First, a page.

You aren’t wearing anything else, are you?”

Melissa’s hand went to the neck of the peignoir while the other brushed down the front making certain it was closed.

“--We’d better be on a first-name basis.”

She could see the amusement in his eyes again, making lights dance there. She ran a hand down the front of her robe, making certain it was closed.

“Don’t worry, I haven’t seen anything. Yet.”


Serpent’s Tooth is an interesting mix of romance and horror. The slow and steady build-up to the terrifying conclusion of the book is a daring experiment and quite typical of Toni V. Sweeney. She’s an author who doesn’t seem afraid of anything… This is an author who is learning and developing at a speedy rate. Try Serpent’s Tooth. It’s unique and, I think, worth reading: it will surely make romance enthusiasts uncomfortable, and it will show horror fans that slice and dice just doesn’t stand up to understated and/or realistic horror.

--Clayton Bye, Horror critic for The Deepening.


mymargee said...

Great interview. I found it very informative and interesting. Excellent job :)


Toni said...

Thanks, Margie!

Mary Ricksen said...

Another great interview Toni, we learn more and more about you.
This book sounds amazing!

Beth Trissel said...

Great interview Toni. I didn't know you credited your teacher with urging you along on your road to writing. That's so neat. I love to hear that kind of thing and have enormous respect for teachers. Of course, you have an amazing imagination!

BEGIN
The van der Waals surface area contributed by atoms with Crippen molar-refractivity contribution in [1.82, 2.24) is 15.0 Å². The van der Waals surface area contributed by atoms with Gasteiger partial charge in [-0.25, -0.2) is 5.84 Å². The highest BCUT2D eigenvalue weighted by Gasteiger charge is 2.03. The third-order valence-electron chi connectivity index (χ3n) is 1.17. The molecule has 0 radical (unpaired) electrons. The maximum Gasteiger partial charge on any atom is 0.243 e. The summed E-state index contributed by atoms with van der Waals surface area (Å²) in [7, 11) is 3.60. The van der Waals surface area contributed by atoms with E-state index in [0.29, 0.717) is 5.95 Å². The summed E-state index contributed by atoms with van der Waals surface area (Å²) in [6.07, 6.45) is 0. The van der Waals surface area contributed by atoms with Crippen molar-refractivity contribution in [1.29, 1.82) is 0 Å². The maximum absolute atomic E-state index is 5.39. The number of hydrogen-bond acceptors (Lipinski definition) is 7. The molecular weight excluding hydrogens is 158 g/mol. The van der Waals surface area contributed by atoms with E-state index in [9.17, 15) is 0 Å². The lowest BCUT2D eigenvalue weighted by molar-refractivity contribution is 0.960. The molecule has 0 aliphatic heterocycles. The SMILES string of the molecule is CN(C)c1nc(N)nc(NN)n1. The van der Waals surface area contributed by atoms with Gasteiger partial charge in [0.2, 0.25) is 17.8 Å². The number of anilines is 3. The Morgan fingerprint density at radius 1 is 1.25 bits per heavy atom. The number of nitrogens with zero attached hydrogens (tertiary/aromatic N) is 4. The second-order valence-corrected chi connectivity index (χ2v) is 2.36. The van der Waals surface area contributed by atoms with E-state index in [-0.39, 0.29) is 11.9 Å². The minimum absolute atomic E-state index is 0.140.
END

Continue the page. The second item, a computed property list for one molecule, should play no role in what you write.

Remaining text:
Barbara Monajem said...

Isn't it fascinating the many places ideas come from?

I don't think the muse is taking a break; I think it's giving you time to understand what it's been trying to tell you. Or at least that's how my muse seems to work.!

Victoria Roder said...

It was fun to get to know a little bit about the person behind the novel. Great Interview.

Nightingale said...

This sounds like a super book. I love the cover and the blurb draws you in.

Ruth J. Hartman said...

Loved the interview, especially the part about you as a kid making books from those boards from the x-rays :)

Mary Marvella said...

Toni knows I share a love for her two fave college prof's. I attended Mercer university with her. Even then she had a wicked imagination. Now I'd say a fertile one. Back the I'd have called it --- Herman! Gotcha!

Toni V.S. said...

Ah, Mary the Wicket Wit(ch). Touche. Thanks to everyone for the response and thanks, Janice, for the interview!

Carol North said...

Hi Toni:
Enjoyed your interview. Serpent's Tooth sounds like a winner. Congrats.

Joelle Charbonneau said...

Great interview, Toni! I think you deserve a medal for surviving so many natural disasters. I think the way you used your personal job experience in your story is fabulous.

Toni V.S. said...

Thanx everyone for the response and thanks Janice for having me here.

Janice said...

My pleasure, Toni. It was nice having you here.